The Jakarta Post
Indonesia potentially added an additional 4 to 6 million business enterprises over the last decade, from 2006 to 2016, bringing the total number of enterprises running in the country to between 26 and 29 million according to the Central Statistics Agency (BPS).
BPS deputy head for distribution and service statistics Sasmito Hadi Wibowo said the agency would run the Economic Census 2016 from May 1 to 31 next year to record the exact amount of companies running in Indonesia. The 2016 census will be the fourth one that the agency has run.
In the first census, in 1986, there were 9.3 million enterprises. In the 1996 census, that figure had risen to 16.4 million, and reached 22.7 million in 2006.
"We expect to record 26 to 29 million enterprises in the 2016 census, mostly from the trade and services sectors," Sasmito said on Thursday.
In the last census, trade and manufacturing companies dominated Indonesian businesses, accounting for 44 percent of the total. Consultancy companies followed accounting for 17 percent, then equipment companies, 10 percent, power utilities companies, 9 percent, and shipping companies accounting for 6 percent.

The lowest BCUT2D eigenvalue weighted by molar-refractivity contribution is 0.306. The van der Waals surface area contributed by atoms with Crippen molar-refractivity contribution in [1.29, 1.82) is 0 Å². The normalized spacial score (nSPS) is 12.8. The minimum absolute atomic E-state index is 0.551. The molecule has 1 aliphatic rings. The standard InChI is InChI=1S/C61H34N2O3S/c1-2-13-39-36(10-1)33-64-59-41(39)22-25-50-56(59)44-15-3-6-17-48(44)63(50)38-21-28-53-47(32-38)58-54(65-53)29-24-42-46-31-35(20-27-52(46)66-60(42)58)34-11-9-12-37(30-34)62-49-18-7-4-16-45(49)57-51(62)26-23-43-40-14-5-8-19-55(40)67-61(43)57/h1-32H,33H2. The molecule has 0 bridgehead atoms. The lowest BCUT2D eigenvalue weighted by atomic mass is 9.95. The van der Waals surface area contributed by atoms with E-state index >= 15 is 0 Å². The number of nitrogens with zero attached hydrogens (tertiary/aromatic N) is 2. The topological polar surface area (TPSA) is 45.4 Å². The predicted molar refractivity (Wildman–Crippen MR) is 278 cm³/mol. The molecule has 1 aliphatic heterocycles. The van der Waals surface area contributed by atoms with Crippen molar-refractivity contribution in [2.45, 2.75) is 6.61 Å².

BPS head Suryamin explained the goal of the census was to collect and present a database of all economic activity in Indonesia, as the basis of policy formulation and future development planning.
"The census will map the strength of enterprises in all economic sectors except for the agriculture sector," he said.
A total of 17 sectors will be targeted in the 2016 census, including mining, manufacturing, supply, gas, electricity, water, waste-water management, recycling and construction.
Indonesian Chamber of Commerce and Industry (Kadin) vice chairman Nita Yudi said Indonesia had a very few businesspeople due to its unsupportive policy environment and general climate for business, particularly in terms of access to financing.
She argued that the high interest incurred by working loans was a key obstacle for the expansion of the business workforce. The government's KUR (business loans) program, she said, with a 9 percent interest rate was still very high compared to other countries in the region.
"Thailand asks 2.2 percent interest for similar loans. How can we compete if the government is not pro-business enough?" she said.
She expects the results of the economic census to provide a comprehensive overview of the business sector and a basis for more pro-business measures.
"The economic census is expected to give us comprehensive picture of business sectors that the government can refer to in policymaking to support business in the future, and in turn increase the number of businesspeople as a driver of the growth," Nita said. (ags)
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